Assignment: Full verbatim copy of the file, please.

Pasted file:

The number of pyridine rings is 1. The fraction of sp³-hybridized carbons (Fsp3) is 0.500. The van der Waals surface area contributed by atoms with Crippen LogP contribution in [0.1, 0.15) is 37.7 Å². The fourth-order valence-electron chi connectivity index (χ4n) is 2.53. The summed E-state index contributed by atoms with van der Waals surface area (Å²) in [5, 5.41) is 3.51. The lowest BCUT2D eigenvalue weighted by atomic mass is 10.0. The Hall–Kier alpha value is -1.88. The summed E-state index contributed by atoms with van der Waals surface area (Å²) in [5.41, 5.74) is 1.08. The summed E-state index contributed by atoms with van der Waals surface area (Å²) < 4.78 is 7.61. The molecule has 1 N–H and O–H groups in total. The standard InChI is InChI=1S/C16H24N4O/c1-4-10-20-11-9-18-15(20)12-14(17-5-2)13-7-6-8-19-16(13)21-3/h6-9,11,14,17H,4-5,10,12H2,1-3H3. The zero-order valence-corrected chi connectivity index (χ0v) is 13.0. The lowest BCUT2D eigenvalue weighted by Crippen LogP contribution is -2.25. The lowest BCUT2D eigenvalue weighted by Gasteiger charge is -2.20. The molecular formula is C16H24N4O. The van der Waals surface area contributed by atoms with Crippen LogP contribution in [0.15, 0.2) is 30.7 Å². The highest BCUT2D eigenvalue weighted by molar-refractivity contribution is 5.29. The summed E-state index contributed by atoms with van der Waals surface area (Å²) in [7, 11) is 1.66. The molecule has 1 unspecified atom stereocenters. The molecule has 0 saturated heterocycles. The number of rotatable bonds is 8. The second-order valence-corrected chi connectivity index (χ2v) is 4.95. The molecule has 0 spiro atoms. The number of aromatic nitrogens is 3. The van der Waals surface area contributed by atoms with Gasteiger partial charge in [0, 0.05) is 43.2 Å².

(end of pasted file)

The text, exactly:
The number of pyridine rings is 1. The fraction of sp³-hybridized carbons (Fsp3) is 0.500. The van der Waals surface area contributed by atoms with Crippen LogP contribution in [0.1, 0.15) is 37.7 Å². The fourth-order valence-electron chi connectivity index (χ4n) is 2.53. The summed E-state index contributed by atoms with van der Waals surface area (Å²) in [5, 5.41) is 3.51. The lowest BCUT2D eigenvalue weighted by atomic mass is 10.0. The Hall–Kier alpha value is -1.88. The summed E-state index contributed by atoms with van der Waals surface area (Å²) in [5.41, 5.74) is 1.08. The summed E-state index contributed by atoms with van der Waals surface area (Å²) < 4.78 is 7.61. The molecule has 1 N–H and O–H groups in total. The standard InChI is InChI=1S/C16H24N4O/c1-4-10-20-11-9-18-15(20)12-14(17-5-2)13-7-6-8-19-16(13)21-3/h6-9,11,14,17H,4-5,10,12H2,1-3H3. The zero-order valence-corrected chi connectivity index (χ0v) is 13.0. The lowest BCUT2D eigenvalue weighted by Crippen LogP contribution is -2.25. The lowest BCUT2D eigenvalue weighted by Gasteiger charge is -2.20. The molecular formula is C16H24N4O. The van der Waals surface area contributed by atoms with Crippen LogP contribution in [0.15, 0.2) is 30.7 Å². The highest BCUT2D eigenvalue weighted by molar-refractivity contribution is 5.29. The summed E-state index contributed by atoms with van der Waals surface area (Å²) in [7, 11) is 1.66. The molecule has 1 unspecified atom stereocenters. The molecule has 0 saturated heterocycles. The number of rotatable bonds is 8. The second-order valence-corrected chi connectivity index (χ2v) is 4.95. The molecule has 0 spiro atoms. The number of aromatic nitrogens is 3. The van der Waals surface area contributed by atoms with Gasteiger partial charge in [0, 0.05) is 43.2 Å².